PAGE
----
After 62 years of public service, of which 10 were spent as Liberia's president, Ellen Johnson Sirleaf said she could not retire as long as there are poor, downtrodden and uneducated people.
The 79-year-old Sirleaf said she still has more to offer, despite efforts by her family and friends to lure her into retirement.
She made the comments during her acceptance speech of the Order of the Most Ancient Welwitschia Mirabilis conferred on her by President Hage Geingob in Windhoek on Tuesday.
"The advice I received from my family and friends was that it was time to rest, and I now have the means to bring to an end almost 60 years of work and the many times they feared for my life," she said.
Sirleaf said their advice was premised on the fact that she recently received the 2017 Ibrahim Prize for Achievement in African Leadership from the Mo Ibrahim Foundation. The prize comes with US$5 million (about N$63,6 million).
The former leader said she does not know how to retire.
"For as long as there is another child who needs education, another woman who aspires to go to the office, another elderly person to provide medical support for, another family who needs shelter, I have yet to be followed by a second sister president."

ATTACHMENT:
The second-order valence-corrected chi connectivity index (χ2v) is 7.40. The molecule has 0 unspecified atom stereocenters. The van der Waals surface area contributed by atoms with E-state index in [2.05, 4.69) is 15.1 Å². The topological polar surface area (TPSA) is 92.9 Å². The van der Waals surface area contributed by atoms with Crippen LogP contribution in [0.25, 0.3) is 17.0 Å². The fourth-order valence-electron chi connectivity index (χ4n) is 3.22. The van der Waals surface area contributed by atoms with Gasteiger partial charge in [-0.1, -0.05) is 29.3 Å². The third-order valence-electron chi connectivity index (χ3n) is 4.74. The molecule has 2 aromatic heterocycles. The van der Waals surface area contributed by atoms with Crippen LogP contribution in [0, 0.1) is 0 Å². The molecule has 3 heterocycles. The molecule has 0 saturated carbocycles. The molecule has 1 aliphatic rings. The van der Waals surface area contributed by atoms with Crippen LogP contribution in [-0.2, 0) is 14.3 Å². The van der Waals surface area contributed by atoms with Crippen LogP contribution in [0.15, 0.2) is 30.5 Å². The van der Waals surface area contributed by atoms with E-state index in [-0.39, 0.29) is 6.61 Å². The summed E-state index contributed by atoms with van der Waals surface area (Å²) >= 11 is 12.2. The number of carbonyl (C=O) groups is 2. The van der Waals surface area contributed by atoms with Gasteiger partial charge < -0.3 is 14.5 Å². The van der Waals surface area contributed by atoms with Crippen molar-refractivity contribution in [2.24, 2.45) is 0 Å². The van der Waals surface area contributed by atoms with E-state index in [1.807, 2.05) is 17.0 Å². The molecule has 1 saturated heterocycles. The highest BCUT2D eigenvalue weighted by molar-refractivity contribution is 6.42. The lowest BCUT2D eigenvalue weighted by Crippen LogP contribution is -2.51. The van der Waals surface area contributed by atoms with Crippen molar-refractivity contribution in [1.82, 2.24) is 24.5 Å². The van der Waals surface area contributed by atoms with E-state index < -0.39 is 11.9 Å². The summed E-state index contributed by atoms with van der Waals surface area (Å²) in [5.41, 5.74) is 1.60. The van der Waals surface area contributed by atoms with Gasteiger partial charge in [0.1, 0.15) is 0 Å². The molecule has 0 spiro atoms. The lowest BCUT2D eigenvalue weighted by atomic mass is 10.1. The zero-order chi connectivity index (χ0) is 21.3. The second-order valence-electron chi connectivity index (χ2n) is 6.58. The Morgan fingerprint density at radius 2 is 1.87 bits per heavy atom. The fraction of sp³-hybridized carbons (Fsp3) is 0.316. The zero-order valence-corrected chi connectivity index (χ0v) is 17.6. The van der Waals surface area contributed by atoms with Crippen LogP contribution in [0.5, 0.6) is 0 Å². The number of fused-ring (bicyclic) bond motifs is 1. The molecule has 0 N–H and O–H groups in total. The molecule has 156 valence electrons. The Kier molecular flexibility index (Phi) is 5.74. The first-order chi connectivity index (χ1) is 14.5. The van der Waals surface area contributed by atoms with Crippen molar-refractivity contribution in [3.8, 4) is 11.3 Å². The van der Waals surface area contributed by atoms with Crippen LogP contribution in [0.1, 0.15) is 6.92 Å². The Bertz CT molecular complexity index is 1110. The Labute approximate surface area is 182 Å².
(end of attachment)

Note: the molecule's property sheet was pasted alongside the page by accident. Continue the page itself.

She then heaped praise on Namibia for the progress it has made in promoting women in political leadership positions and active participation in decision-making.
At present, Namibia ranks 11th in the world for the number of women in parliament with 46%.
The former Liberian leader noted that ending all forms of inequality requires a nation's entire will and effort.
The former Nobel Prize laureate and Africa's first democratically elected woman president then lamented the loneliness she felt among male African heads of state during her time as president.
"Africa must do better. We need a second, third, fourth [female president] until equality is reached," she stated.
At the same occasion, Namibia was presented with the African Excellence Award on Gender 2017 by the 'Gender Is My Agenda Campaign' network.
Namdeb, LifeLine/ChildLine Namibia, the Motor Vehicle Accident Fund, Women's Action for Development and the Republikein newspaper all received awards for women's representation in key positions.